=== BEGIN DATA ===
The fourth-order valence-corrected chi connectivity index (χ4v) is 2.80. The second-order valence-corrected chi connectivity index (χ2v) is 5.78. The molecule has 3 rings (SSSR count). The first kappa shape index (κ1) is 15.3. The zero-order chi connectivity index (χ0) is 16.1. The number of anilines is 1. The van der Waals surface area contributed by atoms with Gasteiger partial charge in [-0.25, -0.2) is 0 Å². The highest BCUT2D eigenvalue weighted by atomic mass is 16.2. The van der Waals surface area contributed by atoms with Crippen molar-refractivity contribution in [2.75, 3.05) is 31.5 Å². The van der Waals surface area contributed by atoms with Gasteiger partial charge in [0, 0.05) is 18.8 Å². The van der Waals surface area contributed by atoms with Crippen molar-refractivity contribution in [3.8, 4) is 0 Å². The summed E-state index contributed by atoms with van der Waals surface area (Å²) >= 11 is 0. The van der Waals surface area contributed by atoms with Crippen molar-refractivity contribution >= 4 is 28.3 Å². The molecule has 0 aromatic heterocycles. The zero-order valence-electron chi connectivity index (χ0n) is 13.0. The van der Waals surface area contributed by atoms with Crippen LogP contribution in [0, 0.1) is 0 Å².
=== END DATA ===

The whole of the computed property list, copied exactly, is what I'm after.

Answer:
The fourth-order valence-corrected chi connectivity index (χ4v) is 2.80. The second-order valence-corrected chi connectivity index (χ2v) is 5.78. The molecule has 3 rings (SSSR count). The first kappa shape index (κ1) is 15.3. The zero-order chi connectivity index (χ0) is 16.1. The number of anilines is 1. The van der Waals surface area contributed by atoms with Gasteiger partial charge in [-0.25, -0.2) is 0 Å². The highest BCUT2D eigenvalue weighted by atomic mass is 16.2. The van der Waals surface area contributed by atoms with Crippen molar-refractivity contribution in [2.75, 3.05) is 31.5 Å². The van der Waals surface area contributed by atoms with Gasteiger partial charge in [0, 0.05) is 18.8 Å². The van der Waals surface area contributed by atoms with Crippen molar-refractivity contribution in [3.8, 4) is 0 Å². The summed E-state index contributed by atoms with van der Waals surface area (Å²) >= 11 is 0. The van der Waals surface area contributed by atoms with Crippen molar-refractivity contribution >= 4 is 28.3 Å². The molecule has 0 aromatic heterocycles. The zero-order valence-electron chi connectivity index (χ0n) is 13.0. The van der Waals surface area contributed by atoms with Crippen LogP contribution in [0, 0.1) is 0 Å².